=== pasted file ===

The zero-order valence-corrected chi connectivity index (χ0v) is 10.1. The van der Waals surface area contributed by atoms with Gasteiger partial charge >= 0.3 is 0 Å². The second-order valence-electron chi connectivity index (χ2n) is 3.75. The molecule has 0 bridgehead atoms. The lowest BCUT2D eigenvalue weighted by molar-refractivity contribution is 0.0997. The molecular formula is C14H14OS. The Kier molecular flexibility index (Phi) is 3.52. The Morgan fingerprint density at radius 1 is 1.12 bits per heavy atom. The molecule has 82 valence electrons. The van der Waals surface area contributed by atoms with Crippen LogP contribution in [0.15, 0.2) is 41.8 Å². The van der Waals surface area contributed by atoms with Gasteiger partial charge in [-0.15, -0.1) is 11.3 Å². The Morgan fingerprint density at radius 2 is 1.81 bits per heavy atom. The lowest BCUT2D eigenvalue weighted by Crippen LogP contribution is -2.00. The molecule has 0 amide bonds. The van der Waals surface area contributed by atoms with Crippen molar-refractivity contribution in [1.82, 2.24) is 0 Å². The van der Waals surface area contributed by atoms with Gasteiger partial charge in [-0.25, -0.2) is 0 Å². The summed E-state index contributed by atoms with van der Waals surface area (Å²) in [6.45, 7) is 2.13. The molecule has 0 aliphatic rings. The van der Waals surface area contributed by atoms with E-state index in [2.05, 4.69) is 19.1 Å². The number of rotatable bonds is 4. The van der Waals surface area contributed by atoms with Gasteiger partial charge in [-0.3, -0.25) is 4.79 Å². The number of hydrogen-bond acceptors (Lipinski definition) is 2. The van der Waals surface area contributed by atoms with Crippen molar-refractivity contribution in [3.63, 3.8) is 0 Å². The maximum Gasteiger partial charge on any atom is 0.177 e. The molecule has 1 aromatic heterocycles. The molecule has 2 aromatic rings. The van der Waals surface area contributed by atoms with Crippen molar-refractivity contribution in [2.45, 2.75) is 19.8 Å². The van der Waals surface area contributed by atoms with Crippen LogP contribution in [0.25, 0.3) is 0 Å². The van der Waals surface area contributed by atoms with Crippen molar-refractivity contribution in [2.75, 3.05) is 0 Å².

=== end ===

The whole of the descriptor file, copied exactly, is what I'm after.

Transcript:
The zero-order valence-corrected chi connectivity index (χ0v) is 10.1. The van der Waals surface area contributed by atoms with Gasteiger partial charge >= 0.3 is 0 Å². The second-order valence-electron chi connectivity index (χ2n) is 3.75. The molecule has 0 bridgehead atoms. The lowest BCUT2D eigenvalue weighted by molar-refractivity contribution is 0.0997. The molecular formula is C14H14OS. The Kier molecular flexibility index (Phi) is 3.52. The Morgan fingerprint density at radius 1 is 1.12 bits per heavy atom. The molecule has 82 valence electrons. The van der Waals surface area contributed by atoms with Crippen LogP contribution in [0.15, 0.2) is 41.8 Å². The van der Waals surface area contributed by atoms with Gasteiger partial charge in [-0.15, -0.1) is 11.3 Å². The Morgan fingerprint density at radius 2 is 1.81 bits per heavy atom. The lowest BCUT2D eigenvalue weighted by Crippen LogP contribution is -2.00. The molecule has 0 amide bonds. The van der Waals surface area contributed by atoms with Crippen molar-refractivity contribution in [1.82, 2.24) is 0 Å². The van der Waals surface area contributed by atoms with Gasteiger partial charge in [-0.25, -0.2) is 0 Å². The summed E-state index contributed by atoms with van der Waals surface area (Å²) in [6.45, 7) is 2.13. The molecule has 0 aliphatic rings. The van der Waals surface area contributed by atoms with E-state index in [2.05, 4.69) is 19.1 Å². The number of rotatable bonds is 4. The van der Waals surface area contributed by atoms with Gasteiger partial charge in [-0.3, -0.25) is 4.79 Å². The number of hydrogen-bond acceptors (Lipinski definition) is 2. The van der Waals surface area contributed by atoms with Crippen molar-refractivity contribution in [3.63, 3.8) is 0 Å². The maximum Gasteiger partial charge on any atom is 0.177 e. The molecule has 1 aromatic heterocycles. The molecule has 2 aromatic rings. The van der Waals surface area contributed by atoms with Crippen molar-refractivity contribution in [2.45, 2.75) is 19.8 Å². The van der Waals surface area contributed by atoms with Crippen LogP contribution in [0.25, 0.3) is 0 Å². The van der Waals surface area contributed by atoms with Crippen molar-refractivity contribution in [2.75, 3.05) is 0 Å².